How to win trust over flu

As countries begin their campaigns for mass vaccination against the pandemic H1N1 flu, a survey released last week by the Harvard School of Public Health in Boston, Massachusetts found that only four out of ten adults have definitely given themselves Decided to vaccinate the U.S., and only half plan to get the shot for my kids (

Harvard’s results parallel other surveys, both inside and outside the United States, all of which show that many people are still skeptical about vaccines. Public-health officials keen to contain the spread of the pandemic need to realize that their best hope for dealing with such public reluctance is to patiently address the concerns that underlie it.

Sometimes, it’s true, those concerns go beyond reasoning with any appeal. They stem out of a visceral mistrust of authority in general – and that of government, regulatory agencies, medical researchers, and multinational pharmaceutical companies in particular.

A sophisticated anti-vaccine movement has emerged that follows on this vigil, and helps feed the conspiracy theories about the H1N1 vaccine that are circulating on the Internet and in viral e-mails.

But more often, researchers studying the topic say people are assessing vaccination through a purely rational cost-benefit analysis. There is a widespread public belief, for example, that vaccine safety trials have been hurried – a Harvard study found that potential side effects were the main concern of respondents – and that the H1N1 flu is mild.

As a result, many people feel that there is no urgent need for vaccination, preferring to hold off until they see how the first phases of the vaccination program go. In fact, a Harvard survey even found that some 60% of people who don’t intend to get a shot are open to changing their mind if people in their community become seriously ill or die. .

Such discussions reflect a completely legitimate decision-making process, says Peter Sandman, a risk-communication consultant in Princeton, New Jersey. And governments, he advises, should structure their public-education campaigns in a way that respects people’s decisions and their wait-and-see attitudes.

Research into risk communication strongly shows that when hyper-curious officials exert pressure on members of the public who are already skeptical and bisexual, while openly dismissing public concerns, they only perpetuate resistance.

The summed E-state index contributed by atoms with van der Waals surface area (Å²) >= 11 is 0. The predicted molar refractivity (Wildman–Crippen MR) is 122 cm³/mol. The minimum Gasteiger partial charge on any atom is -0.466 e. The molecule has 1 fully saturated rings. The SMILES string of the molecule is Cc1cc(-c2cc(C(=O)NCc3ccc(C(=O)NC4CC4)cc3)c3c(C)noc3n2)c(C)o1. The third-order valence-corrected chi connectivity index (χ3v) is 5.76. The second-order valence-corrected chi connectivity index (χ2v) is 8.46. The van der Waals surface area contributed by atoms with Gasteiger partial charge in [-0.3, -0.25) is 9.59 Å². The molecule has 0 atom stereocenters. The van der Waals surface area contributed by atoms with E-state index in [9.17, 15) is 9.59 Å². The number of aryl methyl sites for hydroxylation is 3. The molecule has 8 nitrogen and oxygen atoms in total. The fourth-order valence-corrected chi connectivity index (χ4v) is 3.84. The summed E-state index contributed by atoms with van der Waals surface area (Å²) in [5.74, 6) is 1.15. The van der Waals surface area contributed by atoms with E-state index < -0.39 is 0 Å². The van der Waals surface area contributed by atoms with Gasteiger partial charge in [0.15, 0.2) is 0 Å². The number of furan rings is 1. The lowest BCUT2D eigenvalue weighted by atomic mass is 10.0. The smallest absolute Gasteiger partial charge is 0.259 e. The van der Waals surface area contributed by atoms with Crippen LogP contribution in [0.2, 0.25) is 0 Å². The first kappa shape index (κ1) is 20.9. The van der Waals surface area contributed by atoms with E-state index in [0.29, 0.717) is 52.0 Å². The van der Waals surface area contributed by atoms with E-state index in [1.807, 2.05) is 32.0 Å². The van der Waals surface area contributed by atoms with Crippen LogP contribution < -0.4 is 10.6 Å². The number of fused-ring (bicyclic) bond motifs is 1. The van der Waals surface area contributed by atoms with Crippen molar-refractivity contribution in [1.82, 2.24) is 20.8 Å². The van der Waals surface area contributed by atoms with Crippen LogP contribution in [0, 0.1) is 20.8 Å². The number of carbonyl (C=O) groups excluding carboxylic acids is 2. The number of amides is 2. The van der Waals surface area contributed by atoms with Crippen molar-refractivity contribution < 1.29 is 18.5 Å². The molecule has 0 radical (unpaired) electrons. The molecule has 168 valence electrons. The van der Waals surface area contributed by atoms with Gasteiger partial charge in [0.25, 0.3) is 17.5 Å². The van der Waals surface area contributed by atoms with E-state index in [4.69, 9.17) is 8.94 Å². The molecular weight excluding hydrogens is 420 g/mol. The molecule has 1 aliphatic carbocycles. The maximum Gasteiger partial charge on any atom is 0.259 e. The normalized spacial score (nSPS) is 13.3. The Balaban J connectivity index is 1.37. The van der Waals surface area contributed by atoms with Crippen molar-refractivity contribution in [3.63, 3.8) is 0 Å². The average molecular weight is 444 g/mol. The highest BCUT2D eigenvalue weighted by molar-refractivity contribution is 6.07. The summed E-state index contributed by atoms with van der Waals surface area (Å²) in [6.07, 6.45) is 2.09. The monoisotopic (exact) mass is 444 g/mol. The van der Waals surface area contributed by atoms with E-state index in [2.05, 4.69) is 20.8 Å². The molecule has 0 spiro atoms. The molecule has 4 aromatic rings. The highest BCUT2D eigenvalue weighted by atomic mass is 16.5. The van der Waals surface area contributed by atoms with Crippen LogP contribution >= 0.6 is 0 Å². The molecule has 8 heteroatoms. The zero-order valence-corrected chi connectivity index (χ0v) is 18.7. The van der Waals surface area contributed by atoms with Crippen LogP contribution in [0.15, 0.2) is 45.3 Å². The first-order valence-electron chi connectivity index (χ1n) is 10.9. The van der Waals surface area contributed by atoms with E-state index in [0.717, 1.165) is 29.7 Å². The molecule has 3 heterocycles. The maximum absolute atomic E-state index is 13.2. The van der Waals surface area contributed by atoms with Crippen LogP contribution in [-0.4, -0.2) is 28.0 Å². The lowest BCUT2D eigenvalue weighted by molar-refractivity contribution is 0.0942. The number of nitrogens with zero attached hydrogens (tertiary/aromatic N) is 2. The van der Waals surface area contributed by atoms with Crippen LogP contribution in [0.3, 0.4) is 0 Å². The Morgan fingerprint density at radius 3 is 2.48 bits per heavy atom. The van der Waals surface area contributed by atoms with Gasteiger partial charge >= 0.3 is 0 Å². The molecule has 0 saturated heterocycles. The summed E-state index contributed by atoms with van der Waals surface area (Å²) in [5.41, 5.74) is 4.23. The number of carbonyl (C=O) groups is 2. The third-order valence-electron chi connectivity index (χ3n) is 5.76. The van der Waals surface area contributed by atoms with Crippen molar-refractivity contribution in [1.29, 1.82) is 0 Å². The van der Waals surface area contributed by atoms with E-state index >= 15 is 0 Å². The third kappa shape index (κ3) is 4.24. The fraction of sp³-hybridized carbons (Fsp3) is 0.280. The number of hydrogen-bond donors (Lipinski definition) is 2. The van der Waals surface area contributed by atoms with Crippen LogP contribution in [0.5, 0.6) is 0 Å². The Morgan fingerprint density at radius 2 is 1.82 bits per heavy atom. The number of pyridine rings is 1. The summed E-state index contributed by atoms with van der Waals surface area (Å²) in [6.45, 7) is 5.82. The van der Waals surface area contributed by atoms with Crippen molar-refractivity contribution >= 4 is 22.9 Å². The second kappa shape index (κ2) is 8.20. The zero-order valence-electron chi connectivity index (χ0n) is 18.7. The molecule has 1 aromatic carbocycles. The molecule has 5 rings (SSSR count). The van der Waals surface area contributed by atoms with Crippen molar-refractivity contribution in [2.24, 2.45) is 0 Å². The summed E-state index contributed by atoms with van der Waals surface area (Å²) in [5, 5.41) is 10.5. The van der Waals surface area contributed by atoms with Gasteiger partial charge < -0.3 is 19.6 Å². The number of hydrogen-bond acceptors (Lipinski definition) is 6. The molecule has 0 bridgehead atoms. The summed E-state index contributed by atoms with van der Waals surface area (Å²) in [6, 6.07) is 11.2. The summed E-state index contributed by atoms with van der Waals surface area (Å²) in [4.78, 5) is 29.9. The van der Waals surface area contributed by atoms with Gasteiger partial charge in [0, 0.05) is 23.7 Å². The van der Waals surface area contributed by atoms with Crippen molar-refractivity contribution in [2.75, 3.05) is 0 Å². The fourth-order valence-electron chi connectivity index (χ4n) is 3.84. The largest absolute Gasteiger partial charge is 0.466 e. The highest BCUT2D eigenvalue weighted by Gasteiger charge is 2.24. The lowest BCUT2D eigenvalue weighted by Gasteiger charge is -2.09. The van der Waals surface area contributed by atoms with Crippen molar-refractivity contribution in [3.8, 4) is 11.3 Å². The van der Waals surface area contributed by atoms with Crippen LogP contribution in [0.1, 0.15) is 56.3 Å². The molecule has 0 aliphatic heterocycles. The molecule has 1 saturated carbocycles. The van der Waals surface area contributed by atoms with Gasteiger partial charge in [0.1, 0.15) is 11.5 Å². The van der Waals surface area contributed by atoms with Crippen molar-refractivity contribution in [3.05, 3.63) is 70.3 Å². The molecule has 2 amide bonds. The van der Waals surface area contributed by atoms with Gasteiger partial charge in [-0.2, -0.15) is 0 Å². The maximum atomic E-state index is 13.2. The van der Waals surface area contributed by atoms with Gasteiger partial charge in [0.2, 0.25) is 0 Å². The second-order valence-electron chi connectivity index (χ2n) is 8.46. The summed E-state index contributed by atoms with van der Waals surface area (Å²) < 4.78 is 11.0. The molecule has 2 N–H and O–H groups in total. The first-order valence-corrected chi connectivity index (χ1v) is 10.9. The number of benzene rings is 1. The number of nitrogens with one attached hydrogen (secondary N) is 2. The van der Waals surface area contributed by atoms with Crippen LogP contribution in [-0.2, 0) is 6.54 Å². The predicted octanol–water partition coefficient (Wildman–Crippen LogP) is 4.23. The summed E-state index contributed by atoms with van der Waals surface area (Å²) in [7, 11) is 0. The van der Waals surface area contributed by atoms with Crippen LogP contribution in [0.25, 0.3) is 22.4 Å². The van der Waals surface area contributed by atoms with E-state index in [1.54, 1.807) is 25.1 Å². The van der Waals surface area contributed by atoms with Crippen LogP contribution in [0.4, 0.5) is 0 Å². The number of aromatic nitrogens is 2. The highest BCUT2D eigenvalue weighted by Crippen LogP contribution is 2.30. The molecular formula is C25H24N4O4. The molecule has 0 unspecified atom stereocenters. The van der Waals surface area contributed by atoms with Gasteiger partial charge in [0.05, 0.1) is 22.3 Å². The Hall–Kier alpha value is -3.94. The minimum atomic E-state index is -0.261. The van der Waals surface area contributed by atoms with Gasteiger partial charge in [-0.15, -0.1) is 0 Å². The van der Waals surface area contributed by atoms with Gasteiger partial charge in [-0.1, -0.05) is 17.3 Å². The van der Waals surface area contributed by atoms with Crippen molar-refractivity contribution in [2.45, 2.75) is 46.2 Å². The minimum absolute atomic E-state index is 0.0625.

Instead, executives should focus on providing people with the information they need to make good choices for themselves. This should include a reminder that coincidences happen: In any mass-vaccination campaign, at least some people will fall ill shortly after getting their shots that have nothing to do with the vaccine – a possibility that last week’s The death was apparently uncovered by a 14-year-old British girl hours after receiving the vaccine against the human papilloma virus.

Regulatory authorities need to better interpret the comprehensive safety tests that vaccines undergo as well as instill confidence by being completely transparent in reporting and investigating any suspicious incidents involving vaccination.

The mass education campaign should also correct the misconception that H1N1 flu is mild. It is lighter in those who hold it. But for those individuals – mainly young adults – who will develop the severe form, H1N1 is life-threatening. In addition, because the virus is new and lacks immunity, many more people will get it than with the seasonal flu, and the number of serious illness and deaths will be accordingly much higher.

Finally, people should be reminded that vaccination is not just about protecting oneself; It’s also about not spreading the flu to others, which, crucially, eases the pressure on highly spread hospitals. Campaigns should give more prominence to philanthropic appeals than ever before; Research shows that they can be surprisingly effective.

In general, for officials and researchers at all levels, pandemic vaccine skeptics serve as a timely reminder of the need for science-based advice and work to gain greater public confidence in its providers needed.

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